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- Japan’s Beauty Salons Becoming Tourist Destinations
- [2015.09.08] Read in: 日本語 | 简体字 | 繁體字 | FRANÇAIS | العربية | Русский |
The rapid influx of visitors to Japan has opened up new business opportunities with overseas tourists showing a particular interest in Japanese beauty salons. This article looks at what salons are doing to attract a foreign clientele.
A Spike in “Inbound Consumption”
With the number of foreign visitors to Japan continuing to rise, the commercial sector is looking to open up consumer demand among inbound tourists. According to the Japan National Tourism Organization, 13.4 million foreign tourists visited Japan in 2014. And the first half of 2015 saw a record number of overseas visitors, at around 9.1 million, marking a 46% year-on-year increase.
The lavish spending of Chinese tourists in Japan, which has been highlighted in numerous media reports in recent years, has increased further in the wake of the government expanding the list of tax-free items for foreign visitors to include cosmetics and other items, starting in October 2014. In 2014, according to the Japan Tourism Agency’s estimates, “inbound consumption” rose to ¥2.278 trillion, a roughly 40% increase compared to the previous year.
Beauty Salons Offer Japanese-style Hospitality
Many established industries in Japan face the dilemma of a market that is either mature or shrinking as a result of Japan’s aging population, and attracting more inbound consumption is a way for them to boost their revenues. Beauty salons are an example of a mature industry in Japan, but foreign visitors have long appreciated the high quality of their services. This raises the possibility that beauty salons could be one of the centerpieces of the hospitality Japan extends to visitors from overseas.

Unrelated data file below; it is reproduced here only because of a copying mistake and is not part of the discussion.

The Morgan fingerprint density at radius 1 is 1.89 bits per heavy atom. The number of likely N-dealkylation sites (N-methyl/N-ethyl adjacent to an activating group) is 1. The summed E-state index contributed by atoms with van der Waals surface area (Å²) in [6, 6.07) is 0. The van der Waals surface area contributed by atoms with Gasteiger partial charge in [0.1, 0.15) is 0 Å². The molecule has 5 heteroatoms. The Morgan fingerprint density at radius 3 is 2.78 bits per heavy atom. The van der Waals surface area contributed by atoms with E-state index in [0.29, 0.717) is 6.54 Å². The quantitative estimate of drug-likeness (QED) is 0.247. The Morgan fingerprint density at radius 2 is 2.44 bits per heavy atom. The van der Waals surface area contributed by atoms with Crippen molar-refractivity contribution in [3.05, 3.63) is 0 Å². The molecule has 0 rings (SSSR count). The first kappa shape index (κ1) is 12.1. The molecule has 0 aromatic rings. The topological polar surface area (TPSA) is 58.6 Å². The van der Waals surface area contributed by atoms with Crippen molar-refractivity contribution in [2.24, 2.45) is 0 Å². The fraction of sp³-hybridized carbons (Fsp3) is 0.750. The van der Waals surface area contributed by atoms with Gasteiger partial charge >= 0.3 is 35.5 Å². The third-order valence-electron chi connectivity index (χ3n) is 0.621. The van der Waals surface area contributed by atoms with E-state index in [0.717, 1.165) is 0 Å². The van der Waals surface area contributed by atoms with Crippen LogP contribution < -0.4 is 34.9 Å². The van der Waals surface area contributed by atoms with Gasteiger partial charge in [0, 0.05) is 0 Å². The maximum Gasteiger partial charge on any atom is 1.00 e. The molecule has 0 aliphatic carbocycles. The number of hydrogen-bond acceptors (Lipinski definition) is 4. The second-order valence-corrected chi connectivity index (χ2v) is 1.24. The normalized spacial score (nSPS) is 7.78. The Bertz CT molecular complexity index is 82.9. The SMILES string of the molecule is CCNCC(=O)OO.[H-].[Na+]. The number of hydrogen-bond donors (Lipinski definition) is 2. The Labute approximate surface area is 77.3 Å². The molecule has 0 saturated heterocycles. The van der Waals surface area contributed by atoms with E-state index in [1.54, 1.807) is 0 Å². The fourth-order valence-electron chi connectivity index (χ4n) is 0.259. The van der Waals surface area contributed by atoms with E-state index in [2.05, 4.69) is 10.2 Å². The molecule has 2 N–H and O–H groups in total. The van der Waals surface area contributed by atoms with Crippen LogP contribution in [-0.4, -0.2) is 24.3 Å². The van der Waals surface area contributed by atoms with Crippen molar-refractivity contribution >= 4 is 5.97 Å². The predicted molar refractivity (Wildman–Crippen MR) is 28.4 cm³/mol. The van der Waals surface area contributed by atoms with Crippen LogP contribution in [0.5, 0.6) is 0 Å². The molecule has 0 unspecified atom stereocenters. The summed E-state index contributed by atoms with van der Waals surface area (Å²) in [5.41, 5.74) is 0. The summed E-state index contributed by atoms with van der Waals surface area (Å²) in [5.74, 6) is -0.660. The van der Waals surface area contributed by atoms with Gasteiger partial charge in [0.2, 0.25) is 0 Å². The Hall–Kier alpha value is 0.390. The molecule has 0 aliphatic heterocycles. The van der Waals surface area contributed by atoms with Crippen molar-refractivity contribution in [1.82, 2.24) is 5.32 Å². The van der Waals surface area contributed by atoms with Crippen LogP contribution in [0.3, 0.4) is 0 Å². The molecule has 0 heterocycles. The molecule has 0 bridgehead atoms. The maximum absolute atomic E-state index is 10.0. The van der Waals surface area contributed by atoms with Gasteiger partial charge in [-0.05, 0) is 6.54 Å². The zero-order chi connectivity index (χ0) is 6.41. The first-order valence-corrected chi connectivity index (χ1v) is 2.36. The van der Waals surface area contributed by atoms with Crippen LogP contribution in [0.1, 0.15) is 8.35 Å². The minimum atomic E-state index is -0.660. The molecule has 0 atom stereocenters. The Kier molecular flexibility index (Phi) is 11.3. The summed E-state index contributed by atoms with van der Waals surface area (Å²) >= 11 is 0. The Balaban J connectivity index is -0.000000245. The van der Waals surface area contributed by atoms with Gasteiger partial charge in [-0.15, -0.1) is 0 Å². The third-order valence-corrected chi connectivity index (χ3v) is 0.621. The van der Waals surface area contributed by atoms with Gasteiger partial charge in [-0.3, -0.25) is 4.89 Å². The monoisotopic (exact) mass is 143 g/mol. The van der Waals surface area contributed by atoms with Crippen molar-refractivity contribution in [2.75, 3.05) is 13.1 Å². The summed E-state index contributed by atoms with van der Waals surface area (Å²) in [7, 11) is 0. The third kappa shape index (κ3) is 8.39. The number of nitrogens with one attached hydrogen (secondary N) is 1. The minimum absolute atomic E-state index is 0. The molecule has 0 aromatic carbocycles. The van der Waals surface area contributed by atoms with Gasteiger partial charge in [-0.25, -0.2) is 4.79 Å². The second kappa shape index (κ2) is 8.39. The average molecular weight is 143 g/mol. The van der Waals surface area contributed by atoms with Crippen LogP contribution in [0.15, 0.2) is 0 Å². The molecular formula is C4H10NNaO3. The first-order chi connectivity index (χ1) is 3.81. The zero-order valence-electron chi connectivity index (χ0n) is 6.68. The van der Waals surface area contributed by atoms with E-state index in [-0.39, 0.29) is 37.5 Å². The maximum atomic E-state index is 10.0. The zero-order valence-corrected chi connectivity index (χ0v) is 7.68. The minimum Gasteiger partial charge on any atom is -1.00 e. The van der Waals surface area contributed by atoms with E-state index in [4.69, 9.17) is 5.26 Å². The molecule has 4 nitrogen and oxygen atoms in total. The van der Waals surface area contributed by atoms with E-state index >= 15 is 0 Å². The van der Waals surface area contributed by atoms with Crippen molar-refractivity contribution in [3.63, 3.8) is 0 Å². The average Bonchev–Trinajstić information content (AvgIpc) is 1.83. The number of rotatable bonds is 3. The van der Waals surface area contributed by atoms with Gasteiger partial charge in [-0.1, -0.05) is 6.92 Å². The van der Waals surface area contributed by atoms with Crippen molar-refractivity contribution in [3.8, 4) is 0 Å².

Hot Pepper Beauty Academy has been conducting various surveys and seminars related to beauty salons to gauge consumer sentiment. In February 2015, it conducted a survey centered on women who had visited Japan from one of the top four points of embarkation for tourism to Japan (China, Hong Kong, South Korea, and Taiwan) in order to find out more about the possibilities of inbound business for the nation’s beauty salons.
As figure 3 shows, nearly a third of the women surveyed were interested in visiting a beauty salon, which is more than the number interested in visiting a famous historical site. This shows the potential for the industry as a complement to the already deep-rooted popularity of purchasing cosmetics while in Japan.
The survey also measured what was most pleasing to foreign visitors to Japan who actually visited a beauty salon. According to the survey, some of the most pleasing elements were the cleanliness of the salons, the skill level of the staff, and the ability of the salon to deliver a result that matched the customer’s expectations. Another positive factor was that the customers felt it was safe to leave their belongings to the care of the salon staff. All of these factors might seem a matter of course to Japanese customers, but to many overseas visitors they were examples of Japanese-style hospitality.
Nail salons in Japan are particularly popular for the creative designs and detailed care they offer. In the spotlight these days are the designs of so-called itanail, which literally means “pain nails,” since the styles are so flashy that it almost hurts to look at them. These designs often feature such unusual motifs as anime characters or types of sushi. In a survey conducted among 600 respondents from China, Hong Kong, South Korea, Taiwan, Thailand, and the United States who visited Japan within the past year, there was great interest in nail salons, with 10% saying they had already visited a salon, 22.3% expressing a strong desire to visit one, and another 26.5% expressing some interest in stopping by a nail salon.